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The Tranquility of Tuhajjud

In the midst of a thunder storm, Faiza Dean Omar finds peace and serenity in the early morning hours while performing the Tahajjud prayer

Rain falls steadily outside. A loud clap of thunder shakes me from my slumber. Subhan’Allah, my husband’s reassuring arms gather me close to him. My heart pounds in my ears and my first thought is our son – has the thunder disturbed his sleep?


I stand over him, he sleeps peacefully – blissfully unaware of the storm… or perhaps subtly aware but still undisturbed. I settle back against the pillows but prayer beckons to me.


How beautiful and tranquil the night is. The smell of the rain is magical, the blackness of the night sky is brought to life with bright flashes of light – Subhan’Allah, what a magnificent display.


I stand in prayer, Qiyaam-al-Layl, and I pour my heart out to Him who owns it. My tears come in a steady stream, almost as if trying to match the pace of the rain. I reflect on what I know about this time – the last part of the night, that Allah (SWT) descends from His “Arsh to the lowest Heaven,  and says: “Who will call upon Me, that I may answer Him? Who will ask of Me, that I may give him? Who will seek My forgiveness, that I may forgive him?” (Bukhari and Muslim). I feel Allah’s presence. I know He is hearing my supplications.


I lament the many, many  nights I have slept soundly and missed out on this special time. Yet I am ever hopeful in His Mercy.


The night is so quiet. I can hear the soft baby breaths of my sleeping son, and the intermittent snoring of my husband. I whisper supplications of gratitude for them. My husband – my protector and my best friend, and our son – my every dream come true, Alhamdulillah.


My heart is happy. This is my time with my Creator. My mind is clear, my thoughts are focused and I attempt to make my Dua’as as succinct and concise as I possibly can.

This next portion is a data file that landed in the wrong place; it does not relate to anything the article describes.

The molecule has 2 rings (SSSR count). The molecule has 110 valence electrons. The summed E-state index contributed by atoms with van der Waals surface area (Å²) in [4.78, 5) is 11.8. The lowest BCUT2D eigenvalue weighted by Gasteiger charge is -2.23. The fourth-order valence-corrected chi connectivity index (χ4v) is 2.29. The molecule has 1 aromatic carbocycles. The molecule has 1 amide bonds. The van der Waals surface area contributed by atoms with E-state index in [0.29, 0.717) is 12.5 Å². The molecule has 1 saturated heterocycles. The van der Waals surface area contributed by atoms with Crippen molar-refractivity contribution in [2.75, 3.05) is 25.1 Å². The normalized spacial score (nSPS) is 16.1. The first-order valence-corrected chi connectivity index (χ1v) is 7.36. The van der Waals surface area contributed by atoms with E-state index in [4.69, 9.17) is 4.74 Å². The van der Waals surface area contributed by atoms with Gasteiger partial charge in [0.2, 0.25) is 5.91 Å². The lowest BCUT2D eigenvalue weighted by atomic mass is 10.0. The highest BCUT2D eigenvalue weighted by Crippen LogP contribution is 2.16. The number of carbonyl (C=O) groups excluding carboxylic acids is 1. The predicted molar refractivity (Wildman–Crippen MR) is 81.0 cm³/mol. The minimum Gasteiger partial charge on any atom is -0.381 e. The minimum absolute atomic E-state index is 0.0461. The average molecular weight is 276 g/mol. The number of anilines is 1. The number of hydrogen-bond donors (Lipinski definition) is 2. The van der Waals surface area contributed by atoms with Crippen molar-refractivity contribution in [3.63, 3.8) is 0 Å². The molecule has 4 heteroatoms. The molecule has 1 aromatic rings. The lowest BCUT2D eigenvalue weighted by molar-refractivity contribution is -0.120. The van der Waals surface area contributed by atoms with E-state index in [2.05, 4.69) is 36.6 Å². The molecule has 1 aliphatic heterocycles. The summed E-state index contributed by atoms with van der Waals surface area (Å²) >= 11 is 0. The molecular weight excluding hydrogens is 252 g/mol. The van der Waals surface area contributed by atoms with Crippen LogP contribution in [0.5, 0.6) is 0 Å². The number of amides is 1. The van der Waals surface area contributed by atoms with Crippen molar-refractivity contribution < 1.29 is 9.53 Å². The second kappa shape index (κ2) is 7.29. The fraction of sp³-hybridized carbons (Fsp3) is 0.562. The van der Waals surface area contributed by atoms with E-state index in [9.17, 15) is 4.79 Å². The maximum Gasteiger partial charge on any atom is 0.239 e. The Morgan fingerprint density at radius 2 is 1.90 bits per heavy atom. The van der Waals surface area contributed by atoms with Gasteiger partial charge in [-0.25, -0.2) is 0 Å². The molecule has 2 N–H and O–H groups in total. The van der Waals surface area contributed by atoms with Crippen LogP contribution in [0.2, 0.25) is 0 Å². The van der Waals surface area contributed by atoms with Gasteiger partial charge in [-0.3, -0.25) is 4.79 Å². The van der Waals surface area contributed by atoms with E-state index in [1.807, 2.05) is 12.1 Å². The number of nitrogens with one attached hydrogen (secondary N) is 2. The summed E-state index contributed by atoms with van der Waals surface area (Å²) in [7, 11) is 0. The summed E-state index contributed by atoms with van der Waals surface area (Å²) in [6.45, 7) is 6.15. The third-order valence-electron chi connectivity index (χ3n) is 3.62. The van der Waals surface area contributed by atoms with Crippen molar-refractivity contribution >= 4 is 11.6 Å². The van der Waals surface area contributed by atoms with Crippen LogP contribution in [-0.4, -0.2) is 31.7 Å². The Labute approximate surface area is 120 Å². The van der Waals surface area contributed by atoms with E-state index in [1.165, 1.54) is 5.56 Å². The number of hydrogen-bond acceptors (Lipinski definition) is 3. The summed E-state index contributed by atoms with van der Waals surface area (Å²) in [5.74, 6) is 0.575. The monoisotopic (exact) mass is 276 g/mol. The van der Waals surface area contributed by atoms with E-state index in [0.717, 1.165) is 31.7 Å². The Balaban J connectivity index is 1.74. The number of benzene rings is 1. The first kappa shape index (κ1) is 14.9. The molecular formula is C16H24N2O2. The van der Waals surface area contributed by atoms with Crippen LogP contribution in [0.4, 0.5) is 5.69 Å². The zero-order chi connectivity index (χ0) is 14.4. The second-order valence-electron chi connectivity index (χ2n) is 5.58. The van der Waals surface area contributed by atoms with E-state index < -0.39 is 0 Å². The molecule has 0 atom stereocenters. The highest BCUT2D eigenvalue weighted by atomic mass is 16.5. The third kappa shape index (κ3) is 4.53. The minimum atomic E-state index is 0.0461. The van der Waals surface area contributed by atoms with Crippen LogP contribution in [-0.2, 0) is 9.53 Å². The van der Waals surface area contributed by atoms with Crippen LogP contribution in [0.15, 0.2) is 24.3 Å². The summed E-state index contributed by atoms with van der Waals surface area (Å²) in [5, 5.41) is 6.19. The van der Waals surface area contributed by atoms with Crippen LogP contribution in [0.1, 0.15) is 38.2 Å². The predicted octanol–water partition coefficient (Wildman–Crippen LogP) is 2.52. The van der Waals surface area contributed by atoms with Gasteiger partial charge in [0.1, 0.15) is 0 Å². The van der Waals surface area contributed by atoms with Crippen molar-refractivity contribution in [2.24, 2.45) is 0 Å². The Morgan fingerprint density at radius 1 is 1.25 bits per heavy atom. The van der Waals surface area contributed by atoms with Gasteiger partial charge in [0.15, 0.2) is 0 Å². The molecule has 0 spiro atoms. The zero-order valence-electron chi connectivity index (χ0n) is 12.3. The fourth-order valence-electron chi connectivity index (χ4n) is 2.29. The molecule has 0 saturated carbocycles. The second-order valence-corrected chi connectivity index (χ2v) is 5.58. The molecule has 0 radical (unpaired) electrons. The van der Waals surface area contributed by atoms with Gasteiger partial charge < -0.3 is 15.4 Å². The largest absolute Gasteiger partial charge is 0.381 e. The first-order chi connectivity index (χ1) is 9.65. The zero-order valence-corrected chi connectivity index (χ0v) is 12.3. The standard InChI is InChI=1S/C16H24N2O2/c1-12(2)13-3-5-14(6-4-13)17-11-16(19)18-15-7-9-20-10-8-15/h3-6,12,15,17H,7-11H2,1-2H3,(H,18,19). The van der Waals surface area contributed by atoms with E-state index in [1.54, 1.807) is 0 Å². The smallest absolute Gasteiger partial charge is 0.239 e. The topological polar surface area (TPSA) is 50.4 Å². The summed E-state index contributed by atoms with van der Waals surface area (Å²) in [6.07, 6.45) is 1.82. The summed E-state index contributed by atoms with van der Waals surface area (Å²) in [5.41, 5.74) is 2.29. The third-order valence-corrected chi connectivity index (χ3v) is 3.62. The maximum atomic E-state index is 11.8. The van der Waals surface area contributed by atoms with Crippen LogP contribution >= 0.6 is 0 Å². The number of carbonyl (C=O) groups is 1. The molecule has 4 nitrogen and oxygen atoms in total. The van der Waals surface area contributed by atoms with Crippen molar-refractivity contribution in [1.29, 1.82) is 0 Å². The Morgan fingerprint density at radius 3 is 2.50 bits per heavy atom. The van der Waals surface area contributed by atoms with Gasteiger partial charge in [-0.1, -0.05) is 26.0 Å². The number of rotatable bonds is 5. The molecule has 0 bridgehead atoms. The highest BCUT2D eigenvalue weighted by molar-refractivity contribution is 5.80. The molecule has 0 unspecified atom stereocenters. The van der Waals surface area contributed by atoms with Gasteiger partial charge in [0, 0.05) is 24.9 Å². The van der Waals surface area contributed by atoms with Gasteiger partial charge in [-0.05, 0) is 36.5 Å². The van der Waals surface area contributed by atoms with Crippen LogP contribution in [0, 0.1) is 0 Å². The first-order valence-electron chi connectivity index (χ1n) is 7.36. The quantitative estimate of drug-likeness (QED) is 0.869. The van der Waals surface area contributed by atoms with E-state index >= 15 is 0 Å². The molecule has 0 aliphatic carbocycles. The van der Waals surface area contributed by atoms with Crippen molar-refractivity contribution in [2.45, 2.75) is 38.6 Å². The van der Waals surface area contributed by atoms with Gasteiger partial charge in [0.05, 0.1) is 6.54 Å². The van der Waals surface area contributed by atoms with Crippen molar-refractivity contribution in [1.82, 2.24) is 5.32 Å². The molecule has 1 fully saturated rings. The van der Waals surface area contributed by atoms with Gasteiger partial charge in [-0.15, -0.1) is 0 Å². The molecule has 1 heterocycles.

Since the birth of my son nearly two years ago, I have felt that the majority of my time is consumed with raising him, teaching him, and keeping my home, and while that in itself serves as an act of ‘Ibaadah, I am regretful of not praying as much, and in the manner I would have liked to. But I know that Allah (SWT) knows my heart, and I know that His promise is always, always true – He does not place upon us burdens greater than we are capable of carrying. I know that He hears me and He understands my plight.


My hands are raised in Du’a, my heart beseeching Him, my lips begging for His Mercy and Favour upon me. I am at peace. “(There is) a Word: “Peace! From a Lord Most Merciful.” (Surah Ya-sin: 58) Allahu Akbar!


I complete my prayers and it feels as though a new wave of energy has washed over me. The rain still falls, softer now… washing the dust and dirt from the earth, each drop a quenching drink to its dry lips.


This is Allah’s Mercy – nourishing our souls, nurturing and sustaining us. Subhana Rabbi-al A’ala!


My night light flickers and I am submerged in total darkness. The power has gone. How symbolic, I think to myself. My life, like this light, can be extinguished in an instant, without any prior warning or notification. Again I raise my hands, and I pray, “Oh my Lord, let me die not but in a state of Imaan and let me not return to You except in a manner that is pleasing to You.”


I smile and I am thankful for this beautiful gift of Tahajjud.
Rabbana wata-qabbal du’a.  “O my Lord! Accept my dua’as.” (Surah Ibrahim: 40)



Faiza Dean Omar is an aspirant writer and is currently working on her first Islamic children’s story book. She holds a Bachelor’s degree in Applied Psychology and consults on a part-time basis, as a counsellor. She runs a cooking school for kids. Faiza blogs at https://www.facebook.com/MusingsofaMusliMum/. Originally from South Africa, Faiza now lives with her husband and son in Zimbabwe.